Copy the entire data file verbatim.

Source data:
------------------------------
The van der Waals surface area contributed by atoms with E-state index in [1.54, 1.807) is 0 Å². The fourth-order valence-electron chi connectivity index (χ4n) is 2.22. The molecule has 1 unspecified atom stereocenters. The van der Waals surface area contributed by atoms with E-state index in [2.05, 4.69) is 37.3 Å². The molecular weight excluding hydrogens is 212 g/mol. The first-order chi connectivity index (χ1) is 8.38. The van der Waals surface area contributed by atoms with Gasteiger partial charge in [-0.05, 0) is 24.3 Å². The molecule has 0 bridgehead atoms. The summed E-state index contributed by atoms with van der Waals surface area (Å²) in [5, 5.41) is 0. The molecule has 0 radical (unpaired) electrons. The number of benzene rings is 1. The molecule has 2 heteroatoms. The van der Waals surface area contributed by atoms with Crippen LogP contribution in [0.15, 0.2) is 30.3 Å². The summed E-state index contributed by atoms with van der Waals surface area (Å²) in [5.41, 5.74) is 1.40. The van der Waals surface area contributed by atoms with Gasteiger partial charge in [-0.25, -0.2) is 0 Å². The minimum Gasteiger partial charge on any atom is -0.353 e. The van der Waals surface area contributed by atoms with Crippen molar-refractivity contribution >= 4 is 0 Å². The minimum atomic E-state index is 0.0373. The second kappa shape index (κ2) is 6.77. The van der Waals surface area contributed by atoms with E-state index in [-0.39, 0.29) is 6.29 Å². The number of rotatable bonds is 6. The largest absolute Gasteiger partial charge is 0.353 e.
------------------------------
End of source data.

The van der Waals surface area contributed by atoms with E-state index in [1.54, 1.807) is 0 Å². The fourth-order valence-electron chi connectivity index (χ4n) is 2.22. The molecule has 1 unspecified atom stereocenters. The van der Waals surface area contributed by atoms with E-state index in [2.05, 4.69) is 37.3 Å². The molecular weight excluding hydrogens is 212 g/mol. The first-order chi connectivity index (χ1) is 8.38. The van der Waals surface area contributed by atoms with Gasteiger partial charge in [-0.05, 0) is 24.3 Å². The molecule has 0 bridgehead atoms. The summed E-state index contributed by atoms with van der Waals surface area (Å²) in [5, 5.41) is 0. The molecule has 0 radical (unpaired) electrons. The number of benzene rings is 1. The molecule has 2 heteroatoms. The van der Waals surface area contributed by atoms with Crippen LogP contribution in [0.15, 0.2) is 30.3 Å². The summed E-state index contributed by atoms with van der Waals surface area (Å²) in [5.41, 5.74) is 1.40. The van der Waals surface area contributed by atoms with Gasteiger partial charge in [-0.25, -0.2) is 0 Å². The minimum Gasteiger partial charge on any atom is -0.353 e. The van der Waals surface area contributed by atoms with Crippen molar-refractivity contribution >= 4 is 0 Å². The minimum atomic E-state index is 0.0373. The second kappa shape index (κ2) is 6.77. The van der Waals surface area contributed by atoms with E-state index in [-0.39, 0.29) is 6.29 Å². The number of rotatable bonds is 6. The largest absolute Gasteiger partial charge is 0.353 e.